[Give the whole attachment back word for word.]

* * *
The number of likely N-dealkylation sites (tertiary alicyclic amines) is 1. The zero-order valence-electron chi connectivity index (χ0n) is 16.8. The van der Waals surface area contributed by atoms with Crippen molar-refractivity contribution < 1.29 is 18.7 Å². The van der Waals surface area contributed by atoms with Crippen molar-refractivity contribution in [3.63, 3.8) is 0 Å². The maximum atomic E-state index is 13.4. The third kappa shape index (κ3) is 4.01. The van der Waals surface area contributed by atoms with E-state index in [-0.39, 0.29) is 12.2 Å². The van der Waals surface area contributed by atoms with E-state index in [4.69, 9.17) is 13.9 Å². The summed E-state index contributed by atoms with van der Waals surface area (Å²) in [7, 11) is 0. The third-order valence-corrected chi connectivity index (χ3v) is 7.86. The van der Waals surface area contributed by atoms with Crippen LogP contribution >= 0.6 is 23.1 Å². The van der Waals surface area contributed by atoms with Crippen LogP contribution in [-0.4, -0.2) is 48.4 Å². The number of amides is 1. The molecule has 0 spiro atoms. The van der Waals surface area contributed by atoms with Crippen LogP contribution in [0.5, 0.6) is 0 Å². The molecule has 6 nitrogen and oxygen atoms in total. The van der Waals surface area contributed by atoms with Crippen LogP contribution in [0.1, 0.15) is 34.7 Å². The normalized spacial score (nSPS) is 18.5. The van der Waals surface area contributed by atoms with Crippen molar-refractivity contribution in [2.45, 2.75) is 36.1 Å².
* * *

The number of likely N-dealkylation sites (tertiary alicyclic amines) is 1. The zero-order valence-electron chi connectivity index (χ0n) is 16.8. The van der Waals surface area contributed by atoms with Crippen molar-refractivity contribution < 1.29 is 18.7 Å². The van der Waals surface area contributed by atoms with Crippen molar-refractivity contribution in [3.63, 3.8) is 0 Å². The maximum atomic E-state index is 13.4. The third kappa shape index (κ3) is 4.01. The van der Waals surface area contributed by atoms with E-state index in [-0.39, 0.29) is 12.2 Å². The van der Waals surface area contributed by atoms with E-state index in [4.69, 9.17) is 13.9 Å². The summed E-state index contributed by atoms with van der Waals surface area (Å²) in [7, 11) is 0. The third-order valence-corrected chi connectivity index (χ3v) is 7.86. The van der Waals surface area contributed by atoms with Crippen LogP contribution >= 0.6 is 23.1 Å². The van der Waals surface area contributed by atoms with Crippen LogP contribution in [-0.4, -0.2) is 48.4 Å². The number of amides is 1. The molecule has 0 spiro atoms. The van der Waals surface area contributed by atoms with Crippen LogP contribution in [0.5, 0.6) is 0 Å². The molecule has 6 nitrogen and oxygen atoms in total. The van der Waals surface area contributed by atoms with Crippen LogP contribution in [0.1, 0.15) is 34.7 Å². The normalized spacial score (nSPS) is 18.5. The van der Waals surface area contributed by atoms with Crippen molar-refractivity contribution in [2.45, 2.75) is 36.1 Å².